It is said that Bizen Ware got its start from a change in the process of Sue Ware of the Kofun Era, and was produced in the Heian Era at the foot of Mt. Kuma as daily-use items such as bowls, plates, platters and roof tiles.
In the Kamakura Era, pots, jars and mortars were frequently made from clay which mainly consisted of mountain earth. However, from that time onwards, works with the characteristic reddish-brown surface of Bizen Ware were started to be created. From the end of the Muromachi Era, a clay gathered from the Inbe region called Hiyose came to be used, mass production using pottery wheels was made possible, and large semi-submerged cave kilns were made.
Afterwards in the Edo Era, there were protection and regulation of the fiefs, small-scale kilns were integrated, large-scale kilns of the north, south and west were built, and the six major pottery studios of Kimura, Mori, Tongu, Terami, Okyo and Kaneshige were arranged into a manufacturing system. However, tea pottery, everyday miscellaneous goods and other containers were also made from the Muromachi Era onwards. The making of these items in large kilns would continue up to the end of the Edo Era, but at that time, the production of porcelain goods in places like Kyoto, Arita and Seto started to flourish which would consequently affect Bizen Ware adversely.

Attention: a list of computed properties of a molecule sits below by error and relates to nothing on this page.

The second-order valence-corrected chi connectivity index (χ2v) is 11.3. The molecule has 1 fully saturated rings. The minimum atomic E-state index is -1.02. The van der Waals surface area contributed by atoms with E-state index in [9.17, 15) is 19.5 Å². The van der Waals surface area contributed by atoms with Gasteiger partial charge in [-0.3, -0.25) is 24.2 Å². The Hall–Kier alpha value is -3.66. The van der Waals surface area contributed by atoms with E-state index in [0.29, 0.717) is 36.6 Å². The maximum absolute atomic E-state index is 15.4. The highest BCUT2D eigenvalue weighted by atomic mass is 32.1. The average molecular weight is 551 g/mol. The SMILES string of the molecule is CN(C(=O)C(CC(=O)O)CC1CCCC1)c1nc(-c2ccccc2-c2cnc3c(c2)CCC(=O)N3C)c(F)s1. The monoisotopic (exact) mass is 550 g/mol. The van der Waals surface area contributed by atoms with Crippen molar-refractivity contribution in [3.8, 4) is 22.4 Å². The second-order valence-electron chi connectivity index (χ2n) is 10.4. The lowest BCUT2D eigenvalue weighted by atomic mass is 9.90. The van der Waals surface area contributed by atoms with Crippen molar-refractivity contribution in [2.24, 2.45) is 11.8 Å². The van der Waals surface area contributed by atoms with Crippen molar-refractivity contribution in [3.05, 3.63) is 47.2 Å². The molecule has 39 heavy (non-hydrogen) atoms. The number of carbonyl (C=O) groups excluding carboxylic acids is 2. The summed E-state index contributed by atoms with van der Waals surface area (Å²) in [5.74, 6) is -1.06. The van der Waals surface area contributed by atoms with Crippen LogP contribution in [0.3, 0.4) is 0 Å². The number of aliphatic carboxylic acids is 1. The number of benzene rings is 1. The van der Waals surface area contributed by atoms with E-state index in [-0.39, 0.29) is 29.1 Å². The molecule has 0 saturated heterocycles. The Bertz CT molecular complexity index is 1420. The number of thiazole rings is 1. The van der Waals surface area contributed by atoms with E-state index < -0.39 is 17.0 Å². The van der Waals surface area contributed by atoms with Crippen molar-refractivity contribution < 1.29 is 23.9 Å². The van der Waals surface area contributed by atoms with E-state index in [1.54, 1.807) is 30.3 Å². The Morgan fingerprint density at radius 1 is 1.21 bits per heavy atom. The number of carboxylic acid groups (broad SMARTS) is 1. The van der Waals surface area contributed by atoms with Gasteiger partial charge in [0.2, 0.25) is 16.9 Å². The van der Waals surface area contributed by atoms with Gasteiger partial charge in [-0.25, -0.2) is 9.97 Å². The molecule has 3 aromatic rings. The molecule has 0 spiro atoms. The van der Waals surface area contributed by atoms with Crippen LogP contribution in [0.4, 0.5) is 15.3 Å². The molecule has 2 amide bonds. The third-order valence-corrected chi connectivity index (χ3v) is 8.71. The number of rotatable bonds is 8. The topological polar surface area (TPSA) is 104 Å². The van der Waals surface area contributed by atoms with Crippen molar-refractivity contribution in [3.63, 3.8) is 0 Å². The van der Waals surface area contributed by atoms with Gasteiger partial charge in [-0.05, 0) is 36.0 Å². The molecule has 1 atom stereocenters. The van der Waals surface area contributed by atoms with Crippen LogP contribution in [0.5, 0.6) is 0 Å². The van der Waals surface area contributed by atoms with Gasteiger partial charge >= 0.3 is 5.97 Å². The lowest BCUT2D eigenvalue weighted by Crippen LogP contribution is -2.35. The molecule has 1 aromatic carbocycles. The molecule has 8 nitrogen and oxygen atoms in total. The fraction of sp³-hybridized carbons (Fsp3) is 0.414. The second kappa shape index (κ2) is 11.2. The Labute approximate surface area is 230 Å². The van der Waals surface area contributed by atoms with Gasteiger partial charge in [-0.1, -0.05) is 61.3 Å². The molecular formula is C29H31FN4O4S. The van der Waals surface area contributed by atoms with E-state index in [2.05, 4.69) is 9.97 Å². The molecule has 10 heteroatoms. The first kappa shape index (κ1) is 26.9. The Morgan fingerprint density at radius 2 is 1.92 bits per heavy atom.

The time from the Meiji Era to the beginning of the Showa Era was a difficult one, but even at that time, the flames of the kilns did not die out as various efforts continued. The man who brought the declining Bizen Ware back to its current prosperity was Toyo Kaneshige. In 1956, Kaneshige was proclaimed as a National Living Treasure or “a Bearer of Important Intangible Cultural Assets”. This was the catalyst for everybody put their efforts together and get themselves out of a very dark period in history. In addition, it was from this time that not just within Japan but even abroad, the popularity of the classically Japanese Bizen Ware increased and so after the passing of Kaneshige, Kei Fujiwara, Toshu Yamamoto, Yu Fujiwara, Jun Isesaki and other National Living Treasures started to turn out in great numbers.
Today, writers and potters alike will continue to create, step by step, until works of great individuality are made in a traditional style.
Article by Bizen Ware Ceramics Friendship Society